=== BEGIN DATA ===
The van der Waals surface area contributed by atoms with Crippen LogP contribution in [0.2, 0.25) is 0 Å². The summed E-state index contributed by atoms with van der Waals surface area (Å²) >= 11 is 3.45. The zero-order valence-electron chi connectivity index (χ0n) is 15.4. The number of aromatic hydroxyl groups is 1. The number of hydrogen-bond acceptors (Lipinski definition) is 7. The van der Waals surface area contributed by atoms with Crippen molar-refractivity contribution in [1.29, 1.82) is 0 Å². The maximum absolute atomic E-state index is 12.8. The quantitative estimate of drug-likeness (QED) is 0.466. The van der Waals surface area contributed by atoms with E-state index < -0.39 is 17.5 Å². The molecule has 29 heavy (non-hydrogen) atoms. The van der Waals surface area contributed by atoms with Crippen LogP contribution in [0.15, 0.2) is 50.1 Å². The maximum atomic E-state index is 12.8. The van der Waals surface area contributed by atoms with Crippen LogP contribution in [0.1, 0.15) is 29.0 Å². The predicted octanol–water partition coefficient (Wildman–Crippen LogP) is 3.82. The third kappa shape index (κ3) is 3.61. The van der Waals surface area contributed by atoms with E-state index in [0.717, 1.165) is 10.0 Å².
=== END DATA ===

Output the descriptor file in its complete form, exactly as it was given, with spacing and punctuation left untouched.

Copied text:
The van der Waals surface area contributed by atoms with Crippen LogP contribution in [0.2, 0.25) is 0 Å². The summed E-state index contributed by atoms with van der Waals surface area (Å²) >= 11 is 3.45. The zero-order valence-electron chi connectivity index (χ0n) is 15.4. The number of aromatic hydroxyl groups is 1. The number of hydrogen-bond acceptors (Lipinski definition) is 7. The van der Waals surface area contributed by atoms with Crippen molar-refractivity contribution in [1.29, 1.82) is 0 Å². The maximum absolute atomic E-state index is 12.8. The quantitative estimate of drug-likeness (QED) is 0.466. The van der Waals surface area contributed by atoms with E-state index < -0.39 is 17.5 Å². The molecule has 29 heavy (non-hydrogen) atoms. The van der Waals surface area contributed by atoms with Crippen LogP contribution in [0.15, 0.2) is 50.1 Å². The maximum atomic E-state index is 12.8. The van der Waals surface area contributed by atoms with Crippen LogP contribution in [0.1, 0.15) is 29.0 Å². The predicted octanol–water partition coefficient (Wildman–Crippen LogP) is 3.82. The third kappa shape index (κ3) is 3.61. The van der Waals surface area contributed by atoms with E-state index in [0.717, 1.165) is 10.0 Å².